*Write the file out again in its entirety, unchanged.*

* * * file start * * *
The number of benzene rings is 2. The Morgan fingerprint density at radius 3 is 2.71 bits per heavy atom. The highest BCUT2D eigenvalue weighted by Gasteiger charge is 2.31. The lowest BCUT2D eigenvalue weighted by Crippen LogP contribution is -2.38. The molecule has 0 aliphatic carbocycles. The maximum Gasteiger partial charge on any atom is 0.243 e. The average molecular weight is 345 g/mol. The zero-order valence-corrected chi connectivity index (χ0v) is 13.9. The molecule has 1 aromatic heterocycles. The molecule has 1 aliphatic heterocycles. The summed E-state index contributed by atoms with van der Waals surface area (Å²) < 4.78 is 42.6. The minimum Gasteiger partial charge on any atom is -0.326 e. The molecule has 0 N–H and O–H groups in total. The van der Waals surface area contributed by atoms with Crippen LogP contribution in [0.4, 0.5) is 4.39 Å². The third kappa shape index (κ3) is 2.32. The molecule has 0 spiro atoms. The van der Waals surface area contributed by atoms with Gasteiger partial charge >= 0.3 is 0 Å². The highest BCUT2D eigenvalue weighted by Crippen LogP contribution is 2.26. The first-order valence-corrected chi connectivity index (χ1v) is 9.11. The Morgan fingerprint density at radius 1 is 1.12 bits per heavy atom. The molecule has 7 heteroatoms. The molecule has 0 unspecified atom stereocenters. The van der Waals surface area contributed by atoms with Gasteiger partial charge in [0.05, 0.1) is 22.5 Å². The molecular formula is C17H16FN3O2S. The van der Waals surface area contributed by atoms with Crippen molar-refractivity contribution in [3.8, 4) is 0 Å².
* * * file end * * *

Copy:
The number of benzene rings is 2. The Morgan fingerprint density at radius 3 is 2.71 bits per heavy atom. The highest BCUT2D eigenvalue weighted by Gasteiger charge is 2.31. The lowest BCUT2D eigenvalue weighted by Crippen LogP contribution is -2.38. The molecule has 0 aliphatic carbocycles. The maximum Gasteiger partial charge on any atom is 0.243 e. The average molecular weight is 345 g/mol. The zero-order valence-corrected chi connectivity index (χ0v) is 13.9. The molecule has 1 aromatic heterocycles. The molecule has 1 aliphatic heterocycles. The summed E-state index contributed by atoms with van der Waals surface area (Å²) < 4.78 is 42.6. The minimum Gasteiger partial charge on any atom is -0.326 e. The molecule has 0 N–H and O–H groups in total. The van der Waals surface area contributed by atoms with Crippen LogP contribution in [0.4, 0.5) is 4.39 Å². The third kappa shape index (κ3) is 2.32. The molecule has 0 spiro atoms. The van der Waals surface area contributed by atoms with Gasteiger partial charge >= 0.3 is 0 Å². The highest BCUT2D eigenvalue weighted by Crippen LogP contribution is 2.26. The first-order valence-corrected chi connectivity index (χ1v) is 9.11. The Morgan fingerprint density at radius 1 is 1.12 bits per heavy atom. The molecule has 7 heteroatoms. The molecule has 0 unspecified atom stereocenters. The van der Waals surface area contributed by atoms with Gasteiger partial charge in [0.05, 0.1) is 22.5 Å². The molecular formula is C17H16FN3O2S. The van der Waals surface area contributed by atoms with Crippen molar-refractivity contribution in [3.8, 4) is 0 Å².